Monday, March 17, 2014

Employment Update: February 2012

The employment numbers for February appeared March 7, i.e., as always, on the first Friday of the month, but this time I failed to put them up. The gain in jobs, as reported by the Bureau of Labor Statistics (here), of 175,000 was welcome news after a rather dreary jobs report the month before. Less loudly noted was the fact that the January figure of 113,000 was also revised upward this month by 25,000. Therefore the net gain, since the last report has been 200,000 jobs. The picture looks like this:


The projected jobs performance for the year 2014, presented in the next graphic, is lower than in any earlier year of the recovery with the exception of 2010. The current pattern, based on two months of data, may change if the economy is bursting with hidden energy that a simple run of bad weather has kept indoors for the time being. We shall see. What I keep wondering about, now that we’ve entered the fifth year of recovery and still haven’t caught up with the 2008-2009 job losses (see below), is whether the old days of soaring consumption will return or not. The One Percent, after all, may have all the money, but they cannot carry the economy entirely on their own shoulders. How many $1,200 handbags can you purchase, after all? Eventually it gets a little boring. We shall see, of course, but in my life, anyway, I’ve never before seen such a doldrums as this one. Facebook and Twitter, we pray that you rush to our rescue.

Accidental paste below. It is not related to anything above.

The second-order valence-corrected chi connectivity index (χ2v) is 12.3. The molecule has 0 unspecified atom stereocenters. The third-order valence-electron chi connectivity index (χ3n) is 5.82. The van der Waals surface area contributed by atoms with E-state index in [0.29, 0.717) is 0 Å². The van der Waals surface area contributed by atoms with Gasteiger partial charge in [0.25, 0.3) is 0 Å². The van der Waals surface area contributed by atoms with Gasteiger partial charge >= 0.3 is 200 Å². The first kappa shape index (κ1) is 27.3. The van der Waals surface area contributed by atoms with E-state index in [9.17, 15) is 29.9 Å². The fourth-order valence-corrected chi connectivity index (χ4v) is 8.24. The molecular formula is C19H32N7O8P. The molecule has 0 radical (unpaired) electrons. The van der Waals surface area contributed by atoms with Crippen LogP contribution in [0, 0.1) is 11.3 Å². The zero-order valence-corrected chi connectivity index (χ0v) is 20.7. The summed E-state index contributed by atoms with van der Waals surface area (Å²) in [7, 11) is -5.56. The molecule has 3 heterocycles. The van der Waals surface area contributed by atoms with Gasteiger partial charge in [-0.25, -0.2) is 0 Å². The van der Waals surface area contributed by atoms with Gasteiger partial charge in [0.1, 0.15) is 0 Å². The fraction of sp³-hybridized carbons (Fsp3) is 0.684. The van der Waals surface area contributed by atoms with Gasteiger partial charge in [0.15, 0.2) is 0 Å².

A look at the performance of the economy’s broadest sectors is provided by the following tabulation:

As in much of the period of the recovery so also in February, the Goods-producing sector gained, in proportion of its total share of employment, fewer jobs than the Services-providing sector. And Government has done worse than either of the others. These days that’s par for the course. The current loathing of anything “public” or “public sector” is certainly not helping keep the nation employed.

Last I present the chart showing how many of the total jobs lost in 2008-2009 we have regained in the four-years-and-counting period since the Great Recession, sort of, faded. The total of jobs lost was 8.663 million; jobs recovered to date are 8.012 million. Almost there but not quite yet. We still have a sliver more to go. Then we can start creating the jobs that simple population increase dictates that we should have created in this same recovery period. Clicking on the image will enlarge it.

I posted some estimates in the summer of 2012 (link) on the jobs that need to be added just to keep up with population growth. For the period 2010-2020 that number turned out to be 87,300 per month—lower, thanks to structural changes in the demographics, especially an aging population, than in 1982-1992, when it was 149,200. Applying that number to the 50-month period since the Great Recession, we see that, as of this month, we should have recovered the 8.7 million jobs lost in 2008-2009 plus 4.365 million due to population growth alone. When my pie finally shows us having regained all of the lost jobs, I’ll start a new one to show how long we have yet to go to recover the number that demand for new jobs that has created since.